With soaring food prices and mounting criticism, it might seem the nascent US biofuel industry has seen its best days. But don’t underestimate the determination of Washington, the farm lobby and science to keep it alive.
The corn-gobbling ethanol industry is under fire from all sides, blamed for everything from rising food prices to environmental damage. Ethanol is also driving a wedge in the farm community with grain farmers celebrating record prices while livestock producers and bakers grumble about rising costs due to the green fuel craze. The ethanol industry itself is struggling to maintain profitability in the face of record corn prices, while fighting to win back its street cred as producer of a miracle green fuel. “People are sort of desperate for something that will ease our dependence on foreign volatile countries, but unfortunately ethanol from food is not the answer,” said Janet Larsen, director of research at Earth Policy Institute in Washington. Larsen said that when consumers realize they are being squeezed at both the pump and the grocery store, they will quickly sour on Washington’s policy that calls for billions of dollars to be invested in ethanol. “If they begin to make the connection that these higher food prices are the result of a misguided US policy to turn more corn into ethanol, I think ethanol’s popularity is likely to drop dramatically,” she said.
FOOD, FUEL, FOLLY?
It is unlikely the Bush administration or even the next government will move quickly to spoil the party for the sector. Providing home-grown fuels to wean the United States off Middle Eastern oil supplies is key to US policy at present -- much to the delight of the Corn Belt in the American Midwest. “Renewable energy presents a fantastic opportunity for agriculture, and we are already seeing the benefits of renewables here in the United States,” US Agriculture Secretary Ed Schafer told a high-profile renewable energy conference in Washington this month. The US Department of Agriculture is predicting that net cash farm income will reach $96 billion this year, fueled by the record prices for everything from corn to soybeans. “Renewables have clearly boosted our farm economy and have spread positive effects across our broader economy as well,” Schafer said.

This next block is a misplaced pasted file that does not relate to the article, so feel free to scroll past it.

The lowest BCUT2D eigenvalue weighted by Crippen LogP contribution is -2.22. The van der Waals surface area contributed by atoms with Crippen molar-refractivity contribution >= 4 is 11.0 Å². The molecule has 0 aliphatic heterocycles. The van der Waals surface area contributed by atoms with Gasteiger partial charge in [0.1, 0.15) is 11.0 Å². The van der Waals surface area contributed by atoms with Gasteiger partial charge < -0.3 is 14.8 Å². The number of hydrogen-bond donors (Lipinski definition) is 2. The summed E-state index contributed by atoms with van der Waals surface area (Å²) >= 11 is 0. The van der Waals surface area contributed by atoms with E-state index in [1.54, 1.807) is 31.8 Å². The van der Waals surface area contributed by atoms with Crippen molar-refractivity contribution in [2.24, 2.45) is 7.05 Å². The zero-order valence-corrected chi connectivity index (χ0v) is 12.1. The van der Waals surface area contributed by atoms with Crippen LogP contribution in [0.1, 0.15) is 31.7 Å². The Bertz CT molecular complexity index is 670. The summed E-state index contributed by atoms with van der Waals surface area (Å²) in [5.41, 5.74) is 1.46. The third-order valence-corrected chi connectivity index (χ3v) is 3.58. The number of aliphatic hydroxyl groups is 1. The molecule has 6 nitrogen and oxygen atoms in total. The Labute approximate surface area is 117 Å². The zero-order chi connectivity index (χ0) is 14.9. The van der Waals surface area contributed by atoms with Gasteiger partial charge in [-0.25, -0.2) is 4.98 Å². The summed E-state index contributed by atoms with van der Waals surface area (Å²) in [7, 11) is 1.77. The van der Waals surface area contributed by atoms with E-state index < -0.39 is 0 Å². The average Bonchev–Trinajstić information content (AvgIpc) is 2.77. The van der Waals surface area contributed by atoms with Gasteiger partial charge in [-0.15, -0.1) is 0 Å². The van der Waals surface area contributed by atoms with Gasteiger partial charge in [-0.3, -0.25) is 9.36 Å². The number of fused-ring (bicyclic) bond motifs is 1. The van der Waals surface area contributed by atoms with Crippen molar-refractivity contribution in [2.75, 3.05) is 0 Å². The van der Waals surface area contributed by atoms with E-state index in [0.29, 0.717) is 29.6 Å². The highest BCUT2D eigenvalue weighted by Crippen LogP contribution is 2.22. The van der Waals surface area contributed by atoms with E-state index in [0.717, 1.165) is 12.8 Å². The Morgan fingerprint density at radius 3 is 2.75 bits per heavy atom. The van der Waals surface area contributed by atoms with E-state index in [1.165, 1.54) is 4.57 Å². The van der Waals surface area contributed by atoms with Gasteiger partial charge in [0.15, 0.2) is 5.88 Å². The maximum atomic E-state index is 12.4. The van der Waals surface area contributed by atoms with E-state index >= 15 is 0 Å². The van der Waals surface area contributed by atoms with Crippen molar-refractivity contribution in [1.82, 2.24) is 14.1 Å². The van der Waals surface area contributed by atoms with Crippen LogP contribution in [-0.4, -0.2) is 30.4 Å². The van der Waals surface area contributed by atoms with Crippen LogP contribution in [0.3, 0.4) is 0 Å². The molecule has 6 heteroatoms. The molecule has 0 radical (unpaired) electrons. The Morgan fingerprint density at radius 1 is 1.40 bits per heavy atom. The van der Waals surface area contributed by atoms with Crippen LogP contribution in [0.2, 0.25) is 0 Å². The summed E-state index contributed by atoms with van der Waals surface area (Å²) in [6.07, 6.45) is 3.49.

The new US energy bill signed into law in December calls for the production of 9 billion gallons of renewable fuel this year, up from 5 billion gallons in 2005, and quadrupling to 36 billion gallons in 14 years. Corn use for ethanol tripled from 2001 to 2006 and the US government estimates this year that one out of every four bushels of corn produced from the massive US harvest will be diverted to the ethanol industry. While many argue it is folly to use food for fuel with world food prices on the rise and millions threatened with starvation, ethanol proponents argue that using corn is only a first step in creating a green industry that will eventually include a variety of feedstocks. “Ethanol demand is absolutely having an effect on corn prices around the country,” said Bob Dinneen, president of the Renewable Fuels Association. But he said a host of other issues is also causing prices to rise, such as high fuel prices, growing economies, and changes in diet. He maintains that less than 4% of the increase in food prices can be traced to ethanol.
He said his group has been arguing for years that innovations in corn ethanol will help spur cellulosic fuel, which involves using a variety of non-food feedstocks. “It’s not going to happen tomorrow,” he said, but “it will absolutely happen.” Several international reports have cast doubts on the environmental benefits of biofuel, taking into account the energy and chemicals spent to grow the plants, and the water they consume. Lester Brown of the Earth Policy Institute maintains the grain required for a one-time fill-up of a tank of a Sport Utility Vehicle with ethanol would be enough to feed a person for an entire year. But Brent Erickson, executive vice president of the Biotechnology Industry Organization in Washington, said companies are developing a range of technologies, including techniques to grind the corn into finer particles to make it more efficient to use.
Besides cellulosic research, companies have also developed new enzymes that convert corn starch to sugar without using heat, which reduces energy costs and increases efficiency processing each bushel of corn. With these advances and more in the offing, Erickson also sees the criticisms against the industry as misguided. “I don’t know why people have chosen to pick on biofuels right now. But I guess with every technology you go through the honeymoon phase, and you go through the backlash phase. We’re kind of in the backlash phase right now.” (Reuters)